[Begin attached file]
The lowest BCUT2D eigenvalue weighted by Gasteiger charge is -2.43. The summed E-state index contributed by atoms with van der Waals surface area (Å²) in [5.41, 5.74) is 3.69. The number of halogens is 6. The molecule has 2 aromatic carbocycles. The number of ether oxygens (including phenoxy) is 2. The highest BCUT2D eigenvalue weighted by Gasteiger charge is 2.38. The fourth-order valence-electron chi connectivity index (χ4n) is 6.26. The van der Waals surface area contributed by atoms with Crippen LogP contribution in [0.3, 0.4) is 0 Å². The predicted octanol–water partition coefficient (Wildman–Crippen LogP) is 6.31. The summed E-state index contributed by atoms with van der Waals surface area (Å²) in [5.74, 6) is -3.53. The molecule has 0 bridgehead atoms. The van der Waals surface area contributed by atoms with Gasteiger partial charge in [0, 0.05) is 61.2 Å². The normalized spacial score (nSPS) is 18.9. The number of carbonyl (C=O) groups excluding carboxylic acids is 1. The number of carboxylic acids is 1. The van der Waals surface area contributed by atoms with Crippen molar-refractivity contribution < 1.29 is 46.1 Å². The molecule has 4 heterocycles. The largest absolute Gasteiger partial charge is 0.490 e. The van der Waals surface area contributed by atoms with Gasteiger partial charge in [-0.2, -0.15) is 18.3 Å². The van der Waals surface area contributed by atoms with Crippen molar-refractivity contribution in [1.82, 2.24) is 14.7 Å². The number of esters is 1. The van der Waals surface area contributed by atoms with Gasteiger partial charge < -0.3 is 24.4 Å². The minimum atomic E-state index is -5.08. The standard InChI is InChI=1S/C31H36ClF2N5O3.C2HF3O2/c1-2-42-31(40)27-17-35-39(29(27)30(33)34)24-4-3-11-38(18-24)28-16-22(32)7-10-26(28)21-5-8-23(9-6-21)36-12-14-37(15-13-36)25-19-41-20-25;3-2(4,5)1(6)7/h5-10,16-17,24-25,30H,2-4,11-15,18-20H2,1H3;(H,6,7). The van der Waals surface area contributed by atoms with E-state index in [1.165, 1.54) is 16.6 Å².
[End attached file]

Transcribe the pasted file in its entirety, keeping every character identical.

The lowest BCUT2D eigenvalue weighted by Gasteiger charge is -2.43. The summed E-state index contributed by atoms with van der Waals surface area (Å²) in [5.41, 5.74) is 3.69. The number of halogens is 6. The molecule has 2 aromatic carbocycles. The number of ether oxygens (including phenoxy) is 2. The highest BCUT2D eigenvalue weighted by Gasteiger charge is 2.38. The fourth-order valence-electron chi connectivity index (χ4n) is 6.26. The van der Waals surface area contributed by atoms with Crippen LogP contribution in [0.3, 0.4) is 0 Å². The predicted octanol–water partition coefficient (Wildman–Crippen LogP) is 6.31. The summed E-state index contributed by atoms with van der Waals surface area (Å²) in [5.74, 6) is -3.53. The molecule has 0 bridgehead atoms. The van der Waals surface area contributed by atoms with Gasteiger partial charge in [0, 0.05) is 61.2 Å². The normalized spacial score (nSPS) is 18.9. The number of carbonyl (C=O) groups excluding carboxylic acids is 1. The number of carboxylic acids is 1. The van der Waals surface area contributed by atoms with Crippen molar-refractivity contribution < 1.29 is 46.1 Å². The molecule has 4 heterocycles. The largest absolute Gasteiger partial charge is 0.490 e. The van der Waals surface area contributed by atoms with Gasteiger partial charge in [-0.2, -0.15) is 18.3 Å². The van der Waals surface area contributed by atoms with Crippen molar-refractivity contribution in [1.82, 2.24) is 14.7 Å². The number of esters is 1. The van der Waals surface area contributed by atoms with Gasteiger partial charge < -0.3 is 24.4 Å². The minimum atomic E-state index is -5.08. The standard InChI is InChI=1S/C31H36ClF2N5O3.C2HF3O2/c1-2-42-31(40)27-17-35-39(29(27)30(33)34)24-4-3-11-38(18-24)28-16-22(32)7-10-26(28)21-5-8-23(9-6-21)36-12-14-37(15-13-36)25-19-41-20-25;3-2(4,5)1(6)7/h5-10,16-17,24-25,30H,2-4,11-15,18-20H2,1H3;(H,6,7). The van der Waals surface area contributed by atoms with E-state index in [1.165, 1.54) is 16.6 Å².